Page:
Coined by the folks who worked there, the term “top of the tops” describes our construction site, with Kurttila’s old buildings, the nearby idyllic Kauklahti, and its own scenic nature giving the area a special appeal. The name “Aakkostalot”, ABCs of houses (houses A, B, and C), is derived from the address, which reflects the important, historic role Kurttila played as an educational centre in Espoo. The buildings are nestled down amongst a green pine grove high on a rock face.
Lue artikkeli suomeksi täältä.
A joint management agreement covers the plot, which is split into three sections of slightly different sizes designed to give each unit an individual feel. Parking is hidden between the houses, with direct entry from the carports to the residences. The building masses follow the flow of the terrain, making the quarried and smooth rock a natural part of the gardens. The living rooms in houses A and B are on the sunny first floor, opening on extensive views out east to Kauklahti and west towards the setting sun. In house C, the main living space is on the ground floor. Every house has an open stairwell connecting its floors, and the balconies and canopies expand the interiors into the adjacent gardens.
The nature of the site set the design parameters for the type, number, and size of the buildings, as well as the number of floors and room layout. Although it may have led to more work, we decided to build three different buildings of slightly different sizes and with different yards. This allowed us to take maximum advantage of the flow of the rocky terrain, the surrounding vegetation, and the long unobstructed views. The municipal zoning plan protects the site’s pre-existing pine grove.
Since there was no external client, we were able to follow an architectural vision of timeless and environmentally friendly material choices without having to chase the design fads of the day. The selected project model gave us a more liberal timeline, which meant the project could include aspects that would be impossible on a tighter schedule. Examples include items such as polished concrete floors on the lower storeys, visible use of wood in the interior spaces, pine panel and birch plywood interior cladding built on site, and all-wood laundry room furniture and interior stairs. The deliberate pace of the construction meant structures had enough time to dry and new materials could air out, resulting in healthier living conditions for everyone. Built in an increasingly urban space, we chose three different shades of green for the building exteriors to help them blend into the former park’s surroundings. This also provided an affordable way to stand out from the monotony of black-white-grey new houses.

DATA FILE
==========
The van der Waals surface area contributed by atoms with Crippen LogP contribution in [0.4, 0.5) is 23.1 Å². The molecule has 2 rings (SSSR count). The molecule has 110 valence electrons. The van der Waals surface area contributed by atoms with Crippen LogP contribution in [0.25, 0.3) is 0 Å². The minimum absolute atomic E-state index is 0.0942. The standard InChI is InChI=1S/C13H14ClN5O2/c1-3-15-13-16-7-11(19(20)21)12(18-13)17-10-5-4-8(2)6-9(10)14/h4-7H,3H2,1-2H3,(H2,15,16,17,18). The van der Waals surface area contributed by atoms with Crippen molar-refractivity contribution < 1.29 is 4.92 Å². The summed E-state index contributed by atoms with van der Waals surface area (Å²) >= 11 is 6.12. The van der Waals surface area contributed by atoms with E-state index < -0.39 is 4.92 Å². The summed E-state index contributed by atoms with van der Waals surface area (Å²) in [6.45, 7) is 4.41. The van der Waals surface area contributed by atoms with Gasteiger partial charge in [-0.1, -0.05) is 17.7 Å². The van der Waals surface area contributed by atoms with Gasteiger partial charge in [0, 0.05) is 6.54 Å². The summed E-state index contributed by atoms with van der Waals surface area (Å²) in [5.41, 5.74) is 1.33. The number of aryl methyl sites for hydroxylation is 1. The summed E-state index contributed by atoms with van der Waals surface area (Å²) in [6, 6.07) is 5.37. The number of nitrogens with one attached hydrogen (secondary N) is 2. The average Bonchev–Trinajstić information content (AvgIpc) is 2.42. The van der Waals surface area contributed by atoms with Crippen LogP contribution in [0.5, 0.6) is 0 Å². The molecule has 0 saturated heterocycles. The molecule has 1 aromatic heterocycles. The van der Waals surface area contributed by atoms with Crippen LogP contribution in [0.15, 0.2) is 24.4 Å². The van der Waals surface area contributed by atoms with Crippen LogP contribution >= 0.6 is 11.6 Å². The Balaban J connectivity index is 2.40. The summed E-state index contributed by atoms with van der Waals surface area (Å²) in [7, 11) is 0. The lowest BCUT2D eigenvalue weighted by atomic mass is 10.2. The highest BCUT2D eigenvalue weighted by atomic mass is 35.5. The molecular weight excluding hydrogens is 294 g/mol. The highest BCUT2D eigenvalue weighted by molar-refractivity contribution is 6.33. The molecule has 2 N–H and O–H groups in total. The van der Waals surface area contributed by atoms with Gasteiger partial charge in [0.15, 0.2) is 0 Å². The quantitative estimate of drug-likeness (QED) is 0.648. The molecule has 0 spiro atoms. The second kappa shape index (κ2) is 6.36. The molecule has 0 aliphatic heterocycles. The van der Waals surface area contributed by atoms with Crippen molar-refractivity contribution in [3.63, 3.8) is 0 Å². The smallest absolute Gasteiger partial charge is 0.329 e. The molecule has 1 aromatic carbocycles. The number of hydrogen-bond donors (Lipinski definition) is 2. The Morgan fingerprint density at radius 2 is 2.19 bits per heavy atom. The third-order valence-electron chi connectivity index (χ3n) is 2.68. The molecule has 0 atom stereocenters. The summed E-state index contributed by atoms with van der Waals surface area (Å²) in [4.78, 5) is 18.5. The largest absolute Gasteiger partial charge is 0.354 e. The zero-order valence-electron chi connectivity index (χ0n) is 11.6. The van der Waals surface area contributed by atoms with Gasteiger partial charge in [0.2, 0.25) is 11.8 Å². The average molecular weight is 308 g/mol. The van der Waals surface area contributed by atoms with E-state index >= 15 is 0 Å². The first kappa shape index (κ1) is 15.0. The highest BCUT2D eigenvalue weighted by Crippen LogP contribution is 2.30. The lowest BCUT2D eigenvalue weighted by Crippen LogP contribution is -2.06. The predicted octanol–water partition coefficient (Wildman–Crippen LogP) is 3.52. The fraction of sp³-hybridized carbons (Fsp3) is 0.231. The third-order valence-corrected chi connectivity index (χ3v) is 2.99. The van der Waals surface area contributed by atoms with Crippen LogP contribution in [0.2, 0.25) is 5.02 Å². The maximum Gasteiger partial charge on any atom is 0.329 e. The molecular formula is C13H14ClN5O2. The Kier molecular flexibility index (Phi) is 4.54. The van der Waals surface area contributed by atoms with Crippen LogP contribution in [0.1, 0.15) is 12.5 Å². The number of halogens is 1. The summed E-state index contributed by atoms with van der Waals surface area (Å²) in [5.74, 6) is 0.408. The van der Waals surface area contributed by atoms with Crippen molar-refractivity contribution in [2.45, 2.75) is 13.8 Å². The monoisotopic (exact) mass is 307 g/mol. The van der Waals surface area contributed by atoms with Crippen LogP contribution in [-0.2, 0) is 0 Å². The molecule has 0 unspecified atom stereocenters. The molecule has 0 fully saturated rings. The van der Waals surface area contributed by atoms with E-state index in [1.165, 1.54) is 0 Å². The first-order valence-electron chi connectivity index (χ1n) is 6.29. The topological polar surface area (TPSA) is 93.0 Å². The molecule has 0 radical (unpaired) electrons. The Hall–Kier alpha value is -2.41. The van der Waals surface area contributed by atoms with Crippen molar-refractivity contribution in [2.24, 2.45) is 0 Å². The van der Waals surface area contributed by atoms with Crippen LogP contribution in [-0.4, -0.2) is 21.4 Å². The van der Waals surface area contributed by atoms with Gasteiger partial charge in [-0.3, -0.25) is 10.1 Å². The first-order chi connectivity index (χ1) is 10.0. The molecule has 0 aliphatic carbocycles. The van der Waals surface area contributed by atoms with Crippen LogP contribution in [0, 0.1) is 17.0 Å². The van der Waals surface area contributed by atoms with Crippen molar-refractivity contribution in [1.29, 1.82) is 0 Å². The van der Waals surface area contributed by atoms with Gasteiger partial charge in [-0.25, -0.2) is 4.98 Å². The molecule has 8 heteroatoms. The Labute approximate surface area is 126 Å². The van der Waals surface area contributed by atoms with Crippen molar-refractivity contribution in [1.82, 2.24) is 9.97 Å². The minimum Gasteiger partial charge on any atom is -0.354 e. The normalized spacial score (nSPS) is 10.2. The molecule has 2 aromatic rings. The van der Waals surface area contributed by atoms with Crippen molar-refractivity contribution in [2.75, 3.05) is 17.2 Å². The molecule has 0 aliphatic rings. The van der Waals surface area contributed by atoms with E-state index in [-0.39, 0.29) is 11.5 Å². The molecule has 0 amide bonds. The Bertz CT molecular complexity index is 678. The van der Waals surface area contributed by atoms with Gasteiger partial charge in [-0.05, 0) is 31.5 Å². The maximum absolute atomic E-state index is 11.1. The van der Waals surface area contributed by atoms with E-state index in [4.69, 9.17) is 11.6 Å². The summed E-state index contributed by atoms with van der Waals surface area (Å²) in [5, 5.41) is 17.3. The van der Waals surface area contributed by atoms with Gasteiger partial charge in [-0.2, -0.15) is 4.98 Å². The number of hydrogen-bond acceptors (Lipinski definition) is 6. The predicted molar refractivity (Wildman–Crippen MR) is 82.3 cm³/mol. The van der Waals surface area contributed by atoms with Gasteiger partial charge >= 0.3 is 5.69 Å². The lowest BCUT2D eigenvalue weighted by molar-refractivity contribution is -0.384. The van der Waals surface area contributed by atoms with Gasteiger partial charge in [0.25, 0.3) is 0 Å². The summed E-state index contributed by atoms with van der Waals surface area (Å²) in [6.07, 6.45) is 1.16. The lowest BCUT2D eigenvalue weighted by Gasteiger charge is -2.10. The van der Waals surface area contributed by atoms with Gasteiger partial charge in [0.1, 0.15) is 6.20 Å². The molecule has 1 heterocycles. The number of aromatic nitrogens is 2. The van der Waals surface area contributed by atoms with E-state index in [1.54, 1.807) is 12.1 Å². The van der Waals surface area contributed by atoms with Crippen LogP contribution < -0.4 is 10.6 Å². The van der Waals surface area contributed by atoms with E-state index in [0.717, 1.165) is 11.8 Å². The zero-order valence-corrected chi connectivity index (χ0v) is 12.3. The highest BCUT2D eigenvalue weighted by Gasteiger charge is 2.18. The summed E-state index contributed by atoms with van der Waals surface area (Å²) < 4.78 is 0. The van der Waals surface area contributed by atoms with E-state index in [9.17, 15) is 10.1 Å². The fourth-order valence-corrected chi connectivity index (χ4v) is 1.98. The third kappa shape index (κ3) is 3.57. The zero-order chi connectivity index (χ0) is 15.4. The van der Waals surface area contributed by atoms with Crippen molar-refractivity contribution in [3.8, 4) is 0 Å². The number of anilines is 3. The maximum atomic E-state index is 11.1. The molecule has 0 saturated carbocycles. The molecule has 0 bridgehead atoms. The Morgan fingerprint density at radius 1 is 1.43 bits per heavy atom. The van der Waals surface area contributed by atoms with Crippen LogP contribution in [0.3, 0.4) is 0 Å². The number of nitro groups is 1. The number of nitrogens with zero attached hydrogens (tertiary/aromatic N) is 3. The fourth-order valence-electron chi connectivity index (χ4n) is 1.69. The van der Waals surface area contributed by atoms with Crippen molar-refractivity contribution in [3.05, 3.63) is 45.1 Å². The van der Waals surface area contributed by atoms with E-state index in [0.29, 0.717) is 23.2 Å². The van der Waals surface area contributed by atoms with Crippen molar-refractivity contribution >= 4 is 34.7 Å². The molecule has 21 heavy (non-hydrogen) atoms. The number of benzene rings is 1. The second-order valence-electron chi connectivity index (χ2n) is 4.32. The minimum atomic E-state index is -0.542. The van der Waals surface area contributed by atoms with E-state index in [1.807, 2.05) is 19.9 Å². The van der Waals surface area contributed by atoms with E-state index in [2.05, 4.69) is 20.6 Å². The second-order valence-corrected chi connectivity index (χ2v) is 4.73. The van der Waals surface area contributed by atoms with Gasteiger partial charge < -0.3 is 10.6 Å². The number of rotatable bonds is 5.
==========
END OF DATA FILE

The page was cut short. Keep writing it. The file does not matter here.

In a project like this where the schedule is not packed and decisions can be made off-the-cuff, any necessary changes and development ideas that arise during construction can be added without turning the project upside down.
The extended schedule had the additional benefit of leaving the gardens time to grow, giving the completed buildings an edge on the market with their finished landscaping. The buildings were not fully furnished at the time of sale, and buyers appreciated this opportunity to select some of their own fixtures and furnishings as well as certain structures used for defining layouts.
This deliberate pace, which could also be conceptualised as “slow design”, includes environmentally friendly thinking. When architects are financially responsible for the long-term result, they are more likely to commit to balanced and sustainable solutions for the building and roof shape, energy efficiency, and surface treatments etc.
The buildings have pole frames, intermediate floors with Posi-lock bars, and lattice-work roofs. The building frames are stiffened with Visa roofing and gypsum board on the ceiling of the top floor. The intermediate floor level is stiffened with 18 mm thick OSB panels that transfer the horizontal shear to the upper part of the outer walls and the load-bearing and stiffening partitions. The exterior walls are stiffened with 9 mm thick gypsum boards that transfer the loads onto the foundation. Gypsum boards on the stiffening/load-bearing partitions provide additional stiffening.
The larger houses B and C have modular indoor air heat pumps integrated with the air conditioning, heating, and hot water heating. Building A is the smallest and uses an exhaust heat pump for ventilation and heating. Both heat pump solutions have an energy class rating of A+, and all the residential units have underfloor heating using circulating water.
The electrical wiring in all houses follows a variable star-like installation. All interior and exterior spaces use LED lighting, mostly with LED light strips in the suspended ceilings. The living room and kitchen ceilings have a 3-phase light track, while the yards have pole lights and the driveways have bollard lights. The carports have recessed lights equipped with motion sensors, whereas the other outdoor fixtures have standard adjustable outdoor lights. The fire alarms are connected to the electrical network, and there is an option for a 3-phase charging port for an electric car.